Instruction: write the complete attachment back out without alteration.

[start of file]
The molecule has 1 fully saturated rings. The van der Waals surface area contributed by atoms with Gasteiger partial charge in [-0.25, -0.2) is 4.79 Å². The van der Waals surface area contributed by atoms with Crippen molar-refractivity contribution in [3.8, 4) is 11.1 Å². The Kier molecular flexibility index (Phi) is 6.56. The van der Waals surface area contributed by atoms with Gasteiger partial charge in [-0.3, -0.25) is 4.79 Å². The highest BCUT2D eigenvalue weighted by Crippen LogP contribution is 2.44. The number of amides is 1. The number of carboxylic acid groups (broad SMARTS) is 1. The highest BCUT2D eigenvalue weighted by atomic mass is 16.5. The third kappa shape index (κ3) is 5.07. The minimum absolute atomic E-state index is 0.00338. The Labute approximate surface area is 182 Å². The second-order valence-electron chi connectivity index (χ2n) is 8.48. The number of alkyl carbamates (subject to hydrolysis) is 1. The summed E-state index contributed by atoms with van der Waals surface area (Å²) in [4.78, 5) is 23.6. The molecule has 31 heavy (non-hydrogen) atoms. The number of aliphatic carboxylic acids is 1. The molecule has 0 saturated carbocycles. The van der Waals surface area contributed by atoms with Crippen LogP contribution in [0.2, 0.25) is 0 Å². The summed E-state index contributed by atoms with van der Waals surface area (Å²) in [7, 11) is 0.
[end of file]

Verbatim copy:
The molecule has 1 fully saturated rings. The van der Waals surface area contributed by atoms with Gasteiger partial charge in [-0.25, -0.2) is 4.79 Å². The van der Waals surface area contributed by atoms with Crippen molar-refractivity contribution in [3.8, 4) is 11.1 Å². The Kier molecular flexibility index (Phi) is 6.56. The van der Waals surface area contributed by atoms with Gasteiger partial charge in [-0.3, -0.25) is 4.79 Å². The highest BCUT2D eigenvalue weighted by Crippen LogP contribution is 2.44. The number of amides is 1. The number of carboxylic acid groups (broad SMARTS) is 1. The highest BCUT2D eigenvalue weighted by atomic mass is 16.5. The third kappa shape index (κ3) is 5.07. The minimum absolute atomic E-state index is 0.00338. The Labute approximate surface area is 182 Å². The second-order valence-electron chi connectivity index (χ2n) is 8.48. The number of alkyl carbamates (subject to hydrolysis) is 1. The summed E-state index contributed by atoms with van der Waals surface area (Å²) in [4.78, 5) is 23.6. The molecule has 31 heavy (non-hydrogen) atoms. The number of aliphatic carboxylic acids is 1. The molecule has 0 saturated carbocycles. The van der Waals surface area contributed by atoms with Crippen LogP contribution in [0.2, 0.25) is 0 Å². The summed E-state index contributed by atoms with van der Waals surface area (Å²) in [7, 11) is 0.